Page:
Mobile home passes according to deceased’s Will [as varied] but without the benefit of pitch agreement (Barrs Residential and Leisure Ltd v Pleass Thomson & Co

Publication Date:
09 Jun 2020


Private Client analysis: The mobile homes legislation provides a complex sui generis legislative framework regulating the relationship between the owners of mobile home parks and individual home owners. Difficult questions can arise on the death of a mobile home owner as to succession and/or whether the value of the mobile home can be realised for the deceased’s estate. This appeal to the Upper Tribunal (Lands Chamber), which is necessary reading for all estates practitioners and those advising mobile home park owners, analyses the statutory provisions applicable on death and highlights the dangers of the deceased’s Will not including appropriate provisions dealing with the mobile home and of disposing of the home without the benefit of the contractual agreement which permits it to be stationed on the mobile home park. Written by Guy Adams, barrister, at New Square Chambers.


Barrs Residential and Leisure Ltd v Pleass Thomson & Co (executors of the estate of the late Colin Hearne) [2020] UKUT 114 (LC)


What are the practical implications of this case?

The legislative provisions were described by the judge as ‘far from straight-forward to follow’ and ‘virtually impenetrable to those owning and occupying mobile homes, as well as the site owners, who seek ready access to the legislative provisions setting out their respective rights and obligations’. In this case the professional executor made the fatal mistake of assigning title to the mobile home without the benefit of the pitch agreement. The case is of importance to those drafting Wills who wish to ensure a smooth succession, those acting for estates who do not wish to fall into the same trap and those advising mobile home park owners who wish to know what their rights are following the death of an occupier.


What was the background?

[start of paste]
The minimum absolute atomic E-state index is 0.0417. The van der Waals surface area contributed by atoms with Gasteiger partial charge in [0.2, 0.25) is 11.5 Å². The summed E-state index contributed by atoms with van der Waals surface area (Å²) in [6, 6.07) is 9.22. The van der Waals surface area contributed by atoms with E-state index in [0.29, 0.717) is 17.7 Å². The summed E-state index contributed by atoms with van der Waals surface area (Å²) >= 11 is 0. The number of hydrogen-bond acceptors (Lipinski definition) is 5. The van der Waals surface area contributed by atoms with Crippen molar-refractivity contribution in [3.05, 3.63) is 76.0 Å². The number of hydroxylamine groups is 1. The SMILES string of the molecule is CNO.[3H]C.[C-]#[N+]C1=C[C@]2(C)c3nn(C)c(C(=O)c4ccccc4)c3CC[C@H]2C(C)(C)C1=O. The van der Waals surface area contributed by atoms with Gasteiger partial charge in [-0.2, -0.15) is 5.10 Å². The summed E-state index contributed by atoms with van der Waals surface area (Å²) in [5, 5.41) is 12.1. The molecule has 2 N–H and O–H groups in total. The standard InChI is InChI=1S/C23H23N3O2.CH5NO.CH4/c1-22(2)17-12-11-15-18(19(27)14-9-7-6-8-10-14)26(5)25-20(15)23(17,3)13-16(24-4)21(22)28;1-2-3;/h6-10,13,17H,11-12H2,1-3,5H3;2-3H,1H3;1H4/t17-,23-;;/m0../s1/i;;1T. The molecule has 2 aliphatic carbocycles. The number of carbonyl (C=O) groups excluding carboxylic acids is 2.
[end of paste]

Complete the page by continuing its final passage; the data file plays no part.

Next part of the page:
The late Colin Hearne was living on his own in a mobile home stationed on a protected site at the date of his death. He left a Will under which the mobile home fell into residue. By a Deed of Variation, it was declared that the Will be varied so as to give the mobile home to Mr Hearne’s son on condition that he paid a sum of money to the estate, which was duly paid. On the same day the executor executed a Deed of Assignment of the mobile home to the son. The First-tier Tribunal (Lands Chamber) had decided that the assignment was ineffective because it did not comply with the relevant statutory provisions under the mobile homes legislation and that, as the executor ‘stood in the shoes’ of the deceased, they remained entitled to sell the mobile home or gift it to a family member in accordance with the statutorily implied terms in the pitch agreement.


What did the court decide?

On appeal the Upper Tribunal allowed the appeal. It was important to distinguish between the mobile home as a chattel and the contract between the park owner and the occupier (the pitch agreement). The Mobile Homes Act 1983 (MoHA 1983) prescribed the circumstances in which title to the mobile home could be sold or transferred with the benefit of the pitch agreement so that it enured for the benefit of the assignee. Though the benefit and burden of the pitch agreement only passed if the (complex) statutory provisions were complied with, nothing in the legislation imposed any specific requirements or restrictions on the transfer of the mobile home as a chattel. The son was not a person residing with the deceased in default of a widow, widower or surviving civil partner in accordance with MoHA 1983, s 3(3)(a), nor was he entitled to the mobile home by virtue of the deceased’s Will or under the law relating to intestacy under MoHA 1983, s 3(3)(b) and therefore the pitch agreement did not pass for his benefit nor was he bound by it. The Deed of Assignment was however effective at law to transfer title to the mobile home to him, but as he was not entitled to station it on the mobile home park, its value would be very substantially affected.


Case details

  1. Court: Upper Tribunal (Lands Chamber)
  2. Judge: His Honour Judge Stuart Bridge
  3. Date of judgment: 27 February 2020



This article was first published by Lexis®PSL on 09/06/2020


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